When we take a look at the game’s resources, the most abundant is definitely actions. Imposters can sabotage certain things on the map, like cutting off oxygen in a space shuttle, in order to force crewmates to fix those things otherwise everyone will die and imposters will win. Engineers have the ability to fix a sabotage immediately. Shapeshifters can transform into other players while guardian angels can protect a single player from death. And then there are scientist who have the ability to always see who’s alive and dead with their handy portable vitals machine. In addition to the special roles, everyone can report a dead body or call an emergency meetings. All of these actions help to open up players to new strategies in how they wish to play. But actions aren’t the only resource. There is time, where most actions have a cooldown (helpful for crewmembers since they can’t all be killed off in quick succession), special terrain in the form of vents that imposters or engineers can use as well as map dependent amenities (in the space shuttle there are cameras you can watch, in another map there are vitals so you can see if someone is dead, in all maps I believe there is an admin table that shows you how many players are in what room on the map), and an inventory (?) like resource in the form of a map for the player. I believe that it’s these resources that mainly help set Among Us apart from games like Mafia and Werewolf.

But before I get more into that comparison, boundaries in Among Us. This one is quite simple, the magic circle for most players is the map, but for imposters and engineers, they actually have a larger boundary/magic circle as they are able to vent, allowing them to move around the map quickly, but also allowing them to stay inside if they wish to hide.

Now back to the comparison, Among Us vs. games like Mafia or Werewolf. One of the main differences I already hit on above, was the fact that in Among Us players aren’t forced to take any action unlike Mafia where every night a mafia member must kill, a nurse must save, and a sheriff must investigate (as long as they’re alive of course). More so than that there isn’t a player who has anytime for downtime. While crewmates and villagers may essentially be the same role, unlike the villages, the crewmates don’t simply wait for discussion time, they have tasks they can complete which gives them a way to fight back against imposters (complete all the tasks, win the game).  I honestly think this makes Among Us a “better” game (in my opinion of course) because it allows for some many different situations and outcomes. A crewmate could accidentally walk in on an imposter killing another crewmate, now it’s a battle on who can tell the better story. I think Mafia is an overall harder game, even though Among Us has so many resources, because in Mafia you can only really try to tell who’s who from their words alone. In Among Us there are of course people’s words, but also their actions. Is that player over there faking a task, could they be an imposter then. It just adds another layer of fun to the game.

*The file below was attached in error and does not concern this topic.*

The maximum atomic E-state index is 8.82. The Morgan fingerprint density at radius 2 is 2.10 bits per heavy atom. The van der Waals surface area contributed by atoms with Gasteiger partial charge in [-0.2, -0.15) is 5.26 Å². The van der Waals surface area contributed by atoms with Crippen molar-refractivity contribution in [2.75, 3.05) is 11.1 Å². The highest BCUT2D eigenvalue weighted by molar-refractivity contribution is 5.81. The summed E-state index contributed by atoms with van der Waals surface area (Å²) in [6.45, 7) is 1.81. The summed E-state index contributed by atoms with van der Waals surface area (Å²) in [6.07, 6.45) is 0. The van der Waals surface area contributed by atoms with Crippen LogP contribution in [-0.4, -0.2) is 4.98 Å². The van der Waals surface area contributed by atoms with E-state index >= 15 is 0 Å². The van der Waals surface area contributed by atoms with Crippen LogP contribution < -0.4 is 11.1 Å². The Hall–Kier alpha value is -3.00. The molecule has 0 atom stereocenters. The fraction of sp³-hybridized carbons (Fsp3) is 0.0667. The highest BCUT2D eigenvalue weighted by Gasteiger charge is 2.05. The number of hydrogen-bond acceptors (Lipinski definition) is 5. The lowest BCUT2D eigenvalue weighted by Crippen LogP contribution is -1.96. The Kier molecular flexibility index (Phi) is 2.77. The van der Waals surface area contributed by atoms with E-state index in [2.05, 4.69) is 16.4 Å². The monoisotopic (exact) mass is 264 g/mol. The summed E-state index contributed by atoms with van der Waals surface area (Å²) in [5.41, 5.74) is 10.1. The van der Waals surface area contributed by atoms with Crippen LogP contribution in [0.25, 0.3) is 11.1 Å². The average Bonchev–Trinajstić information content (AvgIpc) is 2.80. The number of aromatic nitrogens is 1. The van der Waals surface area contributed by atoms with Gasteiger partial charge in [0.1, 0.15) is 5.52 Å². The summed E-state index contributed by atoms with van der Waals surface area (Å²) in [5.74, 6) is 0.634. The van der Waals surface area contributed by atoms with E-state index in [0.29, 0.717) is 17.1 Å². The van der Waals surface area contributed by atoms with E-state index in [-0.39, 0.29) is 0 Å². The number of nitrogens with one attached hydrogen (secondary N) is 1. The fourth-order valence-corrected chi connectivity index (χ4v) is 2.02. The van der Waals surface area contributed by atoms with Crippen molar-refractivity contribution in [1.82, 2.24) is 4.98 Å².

[Discussion time]
With that all said this isn’t a game without faults. I did notice some technical breaks where the camera would go a little wonky, but more than that were the systemic breaks, these were the moments that kind of became moments of failure for me. In discussions there were times were one player would sus out another and before that person could defend themselves half of the lobby votes for them. Maybe in those times I was playing with a more immature crowd, but it did feel like it defeated one of the main draws of the game, a true discussion. Another thing I notice was that in some lobbies where the host set the number of tasks for the crew to a low-ish number, crewmembers were able to finish tasks incredibly fast and then afterwards they would mainly gather and stand in front of a camera where someone was almost always watching. I found this to be a little bit of a fail for me because it lead to drawn out games where imposters couldn’t do anything because everyone was standing in front of cameras where they could easily be caught. I feel like that ultimately brings down the experience for both sides, crew won’t be able to find the imposter because they can’t kill and imposters won’t be able to kill crew because they would be caught. It always seemed to be result in a stalemate of just waiting for that last crew member to finish their last task and then the game was over. Those games were not particularly exciting.

[What you can see from the cameras]
Overall I really enjoyed my revist to Among Us, the game has definitely changed since I last played and mostly for the better. To remedy some of the breaks I found above, for the standing in front of the cameras, maybe make it so that only someone with a special role, like hacker or something, is able to watch cameras, and put the ability on a cooldown like most others. This way you can’t just have someone sitting on cameras the entire game making it impossible for imposters to do their jobs.